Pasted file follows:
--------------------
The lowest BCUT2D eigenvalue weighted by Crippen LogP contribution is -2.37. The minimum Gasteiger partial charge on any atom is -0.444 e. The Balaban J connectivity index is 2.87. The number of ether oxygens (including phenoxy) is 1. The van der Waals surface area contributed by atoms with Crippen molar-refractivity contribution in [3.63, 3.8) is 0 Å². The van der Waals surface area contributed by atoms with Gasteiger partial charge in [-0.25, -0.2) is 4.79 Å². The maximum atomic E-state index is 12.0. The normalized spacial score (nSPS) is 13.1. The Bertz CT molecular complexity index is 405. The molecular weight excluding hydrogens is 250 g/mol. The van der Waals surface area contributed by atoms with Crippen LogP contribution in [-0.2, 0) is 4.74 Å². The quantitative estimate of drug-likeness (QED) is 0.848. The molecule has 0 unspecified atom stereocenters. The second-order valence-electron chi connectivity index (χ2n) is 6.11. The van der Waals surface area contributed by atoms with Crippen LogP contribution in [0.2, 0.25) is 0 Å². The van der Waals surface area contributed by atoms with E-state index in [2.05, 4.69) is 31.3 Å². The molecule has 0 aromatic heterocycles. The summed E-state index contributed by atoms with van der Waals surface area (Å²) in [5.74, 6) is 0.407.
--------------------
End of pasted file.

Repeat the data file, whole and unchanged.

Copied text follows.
The lowest BCUT2D eigenvalue weighted by Crippen LogP contribution is -2.37. The minimum Gasteiger partial charge on any atom is -0.444 e. The Balaban J connectivity index is 2.87. The number of ether oxygens (including phenoxy) is 1. The van der Waals surface area contributed by atoms with Crippen molar-refractivity contribution in [3.63, 3.8) is 0 Å². The van der Waals surface area contributed by atoms with Gasteiger partial charge in [-0.25, -0.2) is 4.79 Å². The maximum atomic E-state index is 12.0. The normalized spacial score (nSPS) is 13.1. The Bertz CT molecular complexity index is 405. The molecular weight excluding hydrogens is 250 g/mol. The van der Waals surface area contributed by atoms with Crippen LogP contribution in [-0.2, 0) is 4.74 Å². The quantitative estimate of drug-likeness (QED) is 0.848. The molecule has 0 unspecified atom stereocenters. The second-order valence-electron chi connectivity index (χ2n) is 6.11. The van der Waals surface area contributed by atoms with Crippen LogP contribution in [0.2, 0.25) is 0 Å². The van der Waals surface area contributed by atoms with E-state index in [2.05, 4.69) is 31.3 Å². The molecule has 0 aromatic heterocycles. The summed E-state index contributed by atoms with van der Waals surface area (Å²) in [5.74, 6) is 0.407.